You want some wine that doesn’t taste like grape juice and lighter fluid. And you only have 5 or 6 dollars to spend on it. What do you do? Some would say punt the wine and buy a six-pack of beer. Not a bad suggestion, but there are alternatives it you really want drinkable wine.
Petite Sirah, not to be confused with Syrah, is a full bodied red wine. The first impression on one of big fruit flavors. It is dark, even opaque, and purple when young. You will mostly see Petite Sirah from California, although it is made elsewhere. Most do not show a great deal of mouth puckering tannin which is often seen in full bodied wines. Drinking Petite Sirah has been compared to putting on silk pajamas. That’s probably a little fanciful for me, but it is usually a wine with the right fruit flavors to go well with red meat. I had the pleasure recently of attending a tasting of 4 wines made from this grape.
There is a difference in a wine geek and a wine snob. At least I think there is. I started wondering while flipping through the latest Wine Spectator magazine where I ran across Matt Kramer’s column. Kramer also has an online column on the Wine Spectator website called Drinking Out Loud. In his column called “The Dirty Little Secret”, Kramer raises an issue that has plagued knowledgeable wine people for decades, or maybe centuries. At its most basic, the question is this: should we serve the good stuff to people who won’t appreciate it?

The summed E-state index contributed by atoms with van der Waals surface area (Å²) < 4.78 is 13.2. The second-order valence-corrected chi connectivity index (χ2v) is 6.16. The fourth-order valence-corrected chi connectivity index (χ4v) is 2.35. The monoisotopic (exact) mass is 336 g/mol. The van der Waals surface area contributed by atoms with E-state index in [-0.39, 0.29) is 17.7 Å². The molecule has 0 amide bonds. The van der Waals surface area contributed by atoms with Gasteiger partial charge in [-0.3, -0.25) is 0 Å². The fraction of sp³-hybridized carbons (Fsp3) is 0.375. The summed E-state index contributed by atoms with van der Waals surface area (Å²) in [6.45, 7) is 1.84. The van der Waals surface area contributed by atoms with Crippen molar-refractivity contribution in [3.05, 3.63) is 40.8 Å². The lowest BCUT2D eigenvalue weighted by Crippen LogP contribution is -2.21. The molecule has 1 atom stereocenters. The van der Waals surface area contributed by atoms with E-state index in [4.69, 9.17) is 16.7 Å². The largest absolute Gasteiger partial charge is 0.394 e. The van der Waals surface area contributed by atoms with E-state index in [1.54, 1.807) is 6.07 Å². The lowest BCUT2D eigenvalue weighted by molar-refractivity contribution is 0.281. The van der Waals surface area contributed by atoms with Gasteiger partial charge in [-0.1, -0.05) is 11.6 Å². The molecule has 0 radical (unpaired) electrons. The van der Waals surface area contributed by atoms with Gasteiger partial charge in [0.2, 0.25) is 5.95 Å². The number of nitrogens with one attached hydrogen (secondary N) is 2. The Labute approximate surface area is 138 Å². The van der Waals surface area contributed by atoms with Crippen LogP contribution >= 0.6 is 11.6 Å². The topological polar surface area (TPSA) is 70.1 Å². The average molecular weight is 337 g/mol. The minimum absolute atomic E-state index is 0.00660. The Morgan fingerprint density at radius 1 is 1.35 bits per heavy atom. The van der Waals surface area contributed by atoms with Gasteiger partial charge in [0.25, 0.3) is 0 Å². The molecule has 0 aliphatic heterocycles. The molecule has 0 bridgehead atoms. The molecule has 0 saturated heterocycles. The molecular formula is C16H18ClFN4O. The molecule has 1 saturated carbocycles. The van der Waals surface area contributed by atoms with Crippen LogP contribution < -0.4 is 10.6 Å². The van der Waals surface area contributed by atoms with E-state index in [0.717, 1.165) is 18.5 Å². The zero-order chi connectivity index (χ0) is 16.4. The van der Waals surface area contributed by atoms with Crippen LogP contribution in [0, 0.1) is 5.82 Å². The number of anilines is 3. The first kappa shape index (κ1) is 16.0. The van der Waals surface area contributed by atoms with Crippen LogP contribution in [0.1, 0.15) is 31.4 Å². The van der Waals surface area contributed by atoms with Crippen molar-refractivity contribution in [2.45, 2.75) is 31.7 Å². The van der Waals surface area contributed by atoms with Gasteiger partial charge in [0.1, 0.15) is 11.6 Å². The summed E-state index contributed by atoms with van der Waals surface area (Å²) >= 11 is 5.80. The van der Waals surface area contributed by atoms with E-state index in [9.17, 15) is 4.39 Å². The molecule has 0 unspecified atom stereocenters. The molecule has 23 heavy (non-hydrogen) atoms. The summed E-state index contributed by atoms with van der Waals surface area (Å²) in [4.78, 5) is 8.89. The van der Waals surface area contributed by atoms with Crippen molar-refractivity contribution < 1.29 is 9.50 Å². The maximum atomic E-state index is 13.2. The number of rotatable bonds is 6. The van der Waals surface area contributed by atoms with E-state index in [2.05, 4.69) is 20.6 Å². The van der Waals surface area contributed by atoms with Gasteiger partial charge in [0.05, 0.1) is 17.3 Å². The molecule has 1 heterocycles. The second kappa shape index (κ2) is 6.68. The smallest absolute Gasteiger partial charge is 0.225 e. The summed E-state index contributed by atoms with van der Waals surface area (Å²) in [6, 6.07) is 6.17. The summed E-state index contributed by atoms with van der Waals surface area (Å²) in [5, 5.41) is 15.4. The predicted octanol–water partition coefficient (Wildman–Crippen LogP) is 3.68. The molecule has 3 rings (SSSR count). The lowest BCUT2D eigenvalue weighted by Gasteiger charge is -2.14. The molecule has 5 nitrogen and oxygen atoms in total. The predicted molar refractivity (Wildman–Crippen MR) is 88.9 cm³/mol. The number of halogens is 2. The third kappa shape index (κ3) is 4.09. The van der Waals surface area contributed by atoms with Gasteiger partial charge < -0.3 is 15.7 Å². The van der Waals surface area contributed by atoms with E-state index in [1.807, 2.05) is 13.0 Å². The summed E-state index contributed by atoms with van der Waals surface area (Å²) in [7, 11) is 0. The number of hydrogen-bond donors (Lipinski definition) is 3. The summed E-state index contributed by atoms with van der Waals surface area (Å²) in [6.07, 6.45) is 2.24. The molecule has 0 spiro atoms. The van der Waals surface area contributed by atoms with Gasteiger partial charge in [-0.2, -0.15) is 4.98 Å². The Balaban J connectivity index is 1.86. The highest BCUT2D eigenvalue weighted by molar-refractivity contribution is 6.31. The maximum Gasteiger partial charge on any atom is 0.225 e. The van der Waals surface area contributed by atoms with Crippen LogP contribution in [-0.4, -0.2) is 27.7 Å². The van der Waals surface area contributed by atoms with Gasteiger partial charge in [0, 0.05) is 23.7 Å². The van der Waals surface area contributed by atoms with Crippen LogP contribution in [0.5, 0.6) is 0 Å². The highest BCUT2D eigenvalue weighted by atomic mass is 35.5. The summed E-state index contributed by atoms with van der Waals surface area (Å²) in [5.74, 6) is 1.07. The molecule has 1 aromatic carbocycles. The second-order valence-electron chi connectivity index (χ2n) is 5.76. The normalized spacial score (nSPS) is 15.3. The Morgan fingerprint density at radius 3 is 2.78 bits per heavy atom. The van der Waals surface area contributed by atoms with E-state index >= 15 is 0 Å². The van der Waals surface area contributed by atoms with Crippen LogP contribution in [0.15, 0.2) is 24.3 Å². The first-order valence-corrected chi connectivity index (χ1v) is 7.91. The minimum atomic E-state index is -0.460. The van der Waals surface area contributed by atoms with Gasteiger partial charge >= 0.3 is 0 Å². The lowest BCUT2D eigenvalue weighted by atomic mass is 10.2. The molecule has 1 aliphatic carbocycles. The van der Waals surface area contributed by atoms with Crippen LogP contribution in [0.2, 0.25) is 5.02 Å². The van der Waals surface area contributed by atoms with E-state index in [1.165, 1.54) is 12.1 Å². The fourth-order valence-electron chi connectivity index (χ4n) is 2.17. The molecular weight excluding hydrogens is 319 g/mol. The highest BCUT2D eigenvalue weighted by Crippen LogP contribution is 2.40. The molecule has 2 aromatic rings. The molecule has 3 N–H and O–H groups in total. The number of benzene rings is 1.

There is a difference in Champagne and Sparkling Wine. Geography.
Much of the best wine from Washington comes from the Columbia Valley AVA – American Viticultural Area. It is a huge area that runs from central Washington east toward Idaho at Lewiston and west along the Columbia River (Oregon border) to Columbia Gorge.